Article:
During the panel discussion held in the second half of the workshop, discussants identified opportunities to enhance existing resources and share knowledge regarding tools that are currently available. For example, assessments are often time-sensitive but may be incomplete without comprehensive resources easily accessible to an OEHS professional. In addition, panelists agreed that further research and empirical data would improve current dermal models. In many cases dermal exposure models lack empirically derived data for key input values. The discussants indicated that estimating dermal exposure from specific pathways, such as skin to saliva, skin to clothing, and skin to skin, is challenging due to numerous data gaps. One panelist emphasized that understanding how factors such as repeated dermal contacts and skin hydration may influence transfer and absorption of chemicals is complex but necessary to further our understanding of potential risk. However, existing models are helpful in many situations, particularly as a screening tool.

Regarding benchmarks and OELs, the limitations of extrapolating from acceptable surface limits for quantitative estimates of risk were noted. Currently there are few published compilations of dermal or surface health benchmarks with which to compare empirical or modeled exposure data. However, AIHA and others have guidance on methods for derivation. These tools provide a strong base for semi-quantitative assessments of risk that inform risk management strategy.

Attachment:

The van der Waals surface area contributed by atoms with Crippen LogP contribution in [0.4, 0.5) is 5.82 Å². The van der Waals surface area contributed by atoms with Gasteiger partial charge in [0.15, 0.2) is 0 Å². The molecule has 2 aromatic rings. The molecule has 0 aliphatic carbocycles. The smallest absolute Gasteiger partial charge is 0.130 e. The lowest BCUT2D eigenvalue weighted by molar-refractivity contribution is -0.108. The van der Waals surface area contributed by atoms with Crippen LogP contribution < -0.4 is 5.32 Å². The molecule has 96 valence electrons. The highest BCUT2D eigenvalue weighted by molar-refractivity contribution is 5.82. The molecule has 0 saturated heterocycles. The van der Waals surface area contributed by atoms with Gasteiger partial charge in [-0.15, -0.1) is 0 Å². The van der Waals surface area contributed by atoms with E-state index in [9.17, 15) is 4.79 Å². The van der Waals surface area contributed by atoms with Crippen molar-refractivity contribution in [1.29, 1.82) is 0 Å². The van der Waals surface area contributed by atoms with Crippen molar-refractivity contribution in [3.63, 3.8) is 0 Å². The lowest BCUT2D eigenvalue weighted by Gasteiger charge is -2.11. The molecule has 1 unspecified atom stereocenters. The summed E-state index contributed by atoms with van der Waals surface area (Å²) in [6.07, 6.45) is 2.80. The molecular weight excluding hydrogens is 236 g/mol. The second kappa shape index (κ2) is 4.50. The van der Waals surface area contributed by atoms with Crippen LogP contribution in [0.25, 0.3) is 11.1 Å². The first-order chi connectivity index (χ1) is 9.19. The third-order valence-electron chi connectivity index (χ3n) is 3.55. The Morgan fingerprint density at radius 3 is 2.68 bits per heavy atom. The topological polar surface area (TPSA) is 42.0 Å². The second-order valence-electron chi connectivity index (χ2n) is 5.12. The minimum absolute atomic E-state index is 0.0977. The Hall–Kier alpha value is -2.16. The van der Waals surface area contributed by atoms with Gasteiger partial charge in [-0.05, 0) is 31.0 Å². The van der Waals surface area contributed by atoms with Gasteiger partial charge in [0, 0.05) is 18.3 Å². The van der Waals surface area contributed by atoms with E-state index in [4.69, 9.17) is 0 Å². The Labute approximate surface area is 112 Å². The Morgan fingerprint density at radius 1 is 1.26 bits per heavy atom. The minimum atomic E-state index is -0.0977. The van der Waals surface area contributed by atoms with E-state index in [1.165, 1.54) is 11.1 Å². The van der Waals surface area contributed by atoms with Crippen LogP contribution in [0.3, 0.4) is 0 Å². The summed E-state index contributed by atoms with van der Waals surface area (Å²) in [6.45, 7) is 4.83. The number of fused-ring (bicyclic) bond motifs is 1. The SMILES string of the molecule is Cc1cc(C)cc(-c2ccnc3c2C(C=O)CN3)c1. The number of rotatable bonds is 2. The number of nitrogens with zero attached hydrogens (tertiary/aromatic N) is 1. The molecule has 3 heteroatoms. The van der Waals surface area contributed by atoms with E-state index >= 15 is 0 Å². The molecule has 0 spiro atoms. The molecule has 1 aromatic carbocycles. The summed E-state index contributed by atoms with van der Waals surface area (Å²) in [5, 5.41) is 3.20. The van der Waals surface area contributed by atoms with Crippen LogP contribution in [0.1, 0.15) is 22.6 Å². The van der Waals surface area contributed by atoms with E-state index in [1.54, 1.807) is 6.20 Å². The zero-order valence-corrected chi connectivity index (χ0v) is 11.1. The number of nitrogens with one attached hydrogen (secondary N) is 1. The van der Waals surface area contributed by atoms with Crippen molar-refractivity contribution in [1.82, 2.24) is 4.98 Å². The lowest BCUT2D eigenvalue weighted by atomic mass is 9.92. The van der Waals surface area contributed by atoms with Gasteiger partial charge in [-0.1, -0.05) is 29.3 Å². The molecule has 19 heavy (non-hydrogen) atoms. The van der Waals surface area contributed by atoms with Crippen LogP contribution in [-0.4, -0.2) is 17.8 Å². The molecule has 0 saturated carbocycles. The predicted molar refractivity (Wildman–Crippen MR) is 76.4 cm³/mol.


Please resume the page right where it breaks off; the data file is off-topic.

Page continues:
Panelists emphasized that OEHS professionals must communicate within their organizations but also to downstream users about effective control measures for dermal exposures and appropriate PPE selection. In most cases, data on PPE efficacy are limited and testing methods may not fully consider workplace conditions.

Despite these limitations, participants agreed that there are many opportunities for collaboration among regulatory scientists, OEHS professionals, and health scientists to fill information gaps in dermal exposure.

The fifth and final workshop in the series will be held on Nov. 9 and will focus on risk characterization and management. The workshop will not be recorded, so anyone interested in occupational risk assessment should plan to attend. Registration for the series is required. The slides for the first four workshops are available from the AIHA website.

Lauren Gloekler, Heather Lynch, Andy Maier, and Taylor Tarpey

Lauren Gloekler, MEM, is a senior health scientist at Stantec.

Heather Lynch, MPH, DABT, is principal science advisor at Stantec.

Andy Maier, PhD, CIH, DABT, FAIHA, is the director of the nonprofit Occupational Alliance for Risk Science initiative and a principal health scientist at Stantec.

Taylor Tarpey, MPH, is a health scientist at Stantec.


Transdermal uptake from clothing

This article covers various skin exposure routes, such as direct contact, surface transfer, and air deposition. However, it overlooks a significant one: Transdermal uptake through clothing. In workplace, chemicals like semi-volatile organic compounds (SVOCs) can absorb into clothing and gradually transfer to the skin. Neglecting this poses risks, as employees can carry these chemicals to their homes and cars, leading to ongoing dermal exposure beyond the workplace. Recognizing clothing as a source of exposure is vital for comprehensive skin exposure assessment.

By Azin Eftekhari, Ph.D. on October 10, 2023 1:53pm